It proves that you are who you say you are.
Here's the scenario. Let's say that I'm trying to send spam pretending to be Gmail. I'm not Gmail, I'm just some lowlife with a VPS, with control of my own DNS.
I can set the
PTR of any IP I own to
mail.google.com. But doing an
A look up on
mail.google.com will not show my IP address, it will show Google's IPs. The mismatch means you're lying.
Update: Some history and clarification.
You need to know that none of this is guaranteed to work.
E-mail was invented in 1961. This is shortly after it was estimated that the entire world only needed five computers.
E-mail's popularity exploded in the early 80's with the introduction of the TCP/IP stack to UNIX. Back then every host on the Internet was either U.S. Government, a university, or a very large corporation. Back then everybody was pretty much friends. The first worm wasn't created until 1988. Nobody thought anybody would ever do anything malicious because it was an extremely (by today's standards) small community and just about everybody knew everybody.
There were a lot of protocols created that we, today, are embarrassed about. Among them are ftp, telnet, rsh, rlogin, nfs and smtp. SMTP, as was common with several protocols, was created with no security whatsoever. It was assumed that whatever you said was the truth, because why would anybody lie?
One day some enterprising schmuck decided to e-mail a bunch of people who didn't want it and spam was born. Since then we have been fighting an ever losing battle against spam.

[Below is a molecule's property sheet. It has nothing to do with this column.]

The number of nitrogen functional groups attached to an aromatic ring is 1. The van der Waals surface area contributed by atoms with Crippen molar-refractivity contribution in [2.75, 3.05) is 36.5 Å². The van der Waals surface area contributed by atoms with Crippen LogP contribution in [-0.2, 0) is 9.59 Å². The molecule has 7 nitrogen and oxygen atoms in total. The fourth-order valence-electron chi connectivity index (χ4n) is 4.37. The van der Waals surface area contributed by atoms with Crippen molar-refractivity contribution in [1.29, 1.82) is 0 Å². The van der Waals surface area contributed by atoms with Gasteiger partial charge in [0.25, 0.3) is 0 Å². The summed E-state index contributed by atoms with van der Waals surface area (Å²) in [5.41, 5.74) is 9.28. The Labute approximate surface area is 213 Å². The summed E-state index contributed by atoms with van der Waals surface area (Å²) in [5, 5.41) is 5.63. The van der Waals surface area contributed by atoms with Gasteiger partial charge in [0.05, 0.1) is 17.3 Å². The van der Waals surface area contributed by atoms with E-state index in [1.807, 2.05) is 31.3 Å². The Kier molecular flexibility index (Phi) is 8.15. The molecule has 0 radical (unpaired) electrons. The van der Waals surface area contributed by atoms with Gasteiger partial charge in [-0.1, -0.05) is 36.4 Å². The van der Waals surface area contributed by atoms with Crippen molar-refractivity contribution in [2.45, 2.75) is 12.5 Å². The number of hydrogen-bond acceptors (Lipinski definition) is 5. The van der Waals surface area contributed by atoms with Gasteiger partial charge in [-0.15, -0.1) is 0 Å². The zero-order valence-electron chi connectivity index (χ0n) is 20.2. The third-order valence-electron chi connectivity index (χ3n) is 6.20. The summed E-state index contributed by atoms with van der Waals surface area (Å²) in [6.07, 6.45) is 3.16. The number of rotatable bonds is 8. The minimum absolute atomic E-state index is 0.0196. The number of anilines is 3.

The spam problem is so severe that any and all tactics that will reduce spam by even the slightest fraction of a percent means that the load on our mail servers will drop significantly. I ran a check on my mail server once and the messages it was processing was over 99% spam.
Administrators are desperate for anything that will help to even the slightest degree. Anything that anybody heard helped "that one time" becomes standard practice in fighting spam. Not that any one tactic is particularly effective. But these days we put as many restrictions on mail relay as possible in the hope to gain some ground in the fight against spam.
There's no spam panacea. But even a very basic check such as this might mean the difference in millions fewer messages sent.